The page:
The Nachash exploited two things: one, Eve's ignorance of what death is, and two, the human urge to celebrate the now and not care about the long term. So what, Eve figures. So what if my nature will change and somewhere, long into the future, I will cease to be. I want that food and its special status, now.
What changes though isn't just that we, as humans, eventually die, but that we know it. And how does that awareness (which turns living into one long and ticking time bomb) begin? Usually when we encounter death through the passing of someone else. This is the double language: You will experience death and you will realize your own mortality. This is the true curse and punishment, this realization that our time is limited and we are in a race against an unbeatable foe. Eve brought on to all of us a knowledge of our own fate - and in an extended sense, this is the pain of childbirth (3:16): a mother's knowledge that she and eventually the generations after her will die.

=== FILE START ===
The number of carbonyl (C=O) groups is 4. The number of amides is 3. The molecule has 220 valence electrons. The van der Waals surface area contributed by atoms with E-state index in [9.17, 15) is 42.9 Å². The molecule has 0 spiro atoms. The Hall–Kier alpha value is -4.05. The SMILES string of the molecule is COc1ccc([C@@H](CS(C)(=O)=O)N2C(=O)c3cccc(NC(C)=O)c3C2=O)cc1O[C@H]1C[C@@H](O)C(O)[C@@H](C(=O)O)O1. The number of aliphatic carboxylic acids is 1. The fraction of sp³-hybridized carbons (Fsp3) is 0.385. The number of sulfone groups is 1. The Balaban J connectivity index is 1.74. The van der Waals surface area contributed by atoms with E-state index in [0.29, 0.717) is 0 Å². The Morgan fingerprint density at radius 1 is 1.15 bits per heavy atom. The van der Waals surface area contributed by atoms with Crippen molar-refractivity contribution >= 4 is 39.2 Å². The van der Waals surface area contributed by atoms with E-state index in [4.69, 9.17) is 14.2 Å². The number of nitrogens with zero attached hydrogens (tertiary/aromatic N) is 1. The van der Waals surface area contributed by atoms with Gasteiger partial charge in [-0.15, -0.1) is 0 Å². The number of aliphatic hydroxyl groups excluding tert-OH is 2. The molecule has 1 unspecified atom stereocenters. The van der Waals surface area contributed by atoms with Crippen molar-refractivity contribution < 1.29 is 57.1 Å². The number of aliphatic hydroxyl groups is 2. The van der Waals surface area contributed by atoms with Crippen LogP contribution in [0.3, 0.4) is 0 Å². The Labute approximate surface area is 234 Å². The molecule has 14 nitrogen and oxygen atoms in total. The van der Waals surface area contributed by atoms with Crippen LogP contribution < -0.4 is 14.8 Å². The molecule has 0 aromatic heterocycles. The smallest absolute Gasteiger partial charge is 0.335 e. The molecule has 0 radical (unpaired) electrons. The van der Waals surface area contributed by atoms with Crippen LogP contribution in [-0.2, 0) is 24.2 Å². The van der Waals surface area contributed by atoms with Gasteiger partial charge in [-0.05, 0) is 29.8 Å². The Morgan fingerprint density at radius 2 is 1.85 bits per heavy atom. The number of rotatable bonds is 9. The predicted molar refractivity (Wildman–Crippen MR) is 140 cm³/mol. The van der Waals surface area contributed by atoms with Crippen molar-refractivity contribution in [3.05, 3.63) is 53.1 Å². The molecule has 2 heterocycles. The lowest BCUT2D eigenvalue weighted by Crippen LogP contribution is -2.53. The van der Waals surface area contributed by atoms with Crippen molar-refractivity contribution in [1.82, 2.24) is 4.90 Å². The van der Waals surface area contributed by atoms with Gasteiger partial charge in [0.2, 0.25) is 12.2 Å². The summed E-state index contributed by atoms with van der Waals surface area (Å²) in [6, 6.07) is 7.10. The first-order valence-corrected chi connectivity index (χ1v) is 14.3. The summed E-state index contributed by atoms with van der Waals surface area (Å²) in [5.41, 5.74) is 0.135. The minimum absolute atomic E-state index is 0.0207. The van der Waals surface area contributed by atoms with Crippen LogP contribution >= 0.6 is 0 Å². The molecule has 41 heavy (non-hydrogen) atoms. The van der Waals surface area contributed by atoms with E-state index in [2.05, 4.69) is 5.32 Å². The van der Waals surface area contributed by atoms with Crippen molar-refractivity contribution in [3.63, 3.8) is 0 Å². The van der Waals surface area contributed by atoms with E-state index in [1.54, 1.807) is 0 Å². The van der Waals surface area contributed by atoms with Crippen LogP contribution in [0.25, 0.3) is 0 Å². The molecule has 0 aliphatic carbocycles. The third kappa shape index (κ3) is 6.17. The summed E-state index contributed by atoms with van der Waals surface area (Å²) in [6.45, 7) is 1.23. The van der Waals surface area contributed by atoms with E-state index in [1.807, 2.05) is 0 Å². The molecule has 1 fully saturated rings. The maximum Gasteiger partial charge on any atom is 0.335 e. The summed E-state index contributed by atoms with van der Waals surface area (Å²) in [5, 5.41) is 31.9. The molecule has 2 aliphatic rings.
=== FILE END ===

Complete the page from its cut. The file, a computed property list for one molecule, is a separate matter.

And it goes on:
So what is the cure? How do we get back to the garden?
We focus on the spiritual and the immortal soul. If we can remember that there is a part of us that transcends this body and world, then we can reattain the pre-fall status, and live forever. Eating fruit won't do it. Following the mitzvot and celebrating even the body's end will help us see that there is a greater promise. In our beginning, there is a built in end. But in that end, there is a new beginning (a "Dawn of Correction" one might say).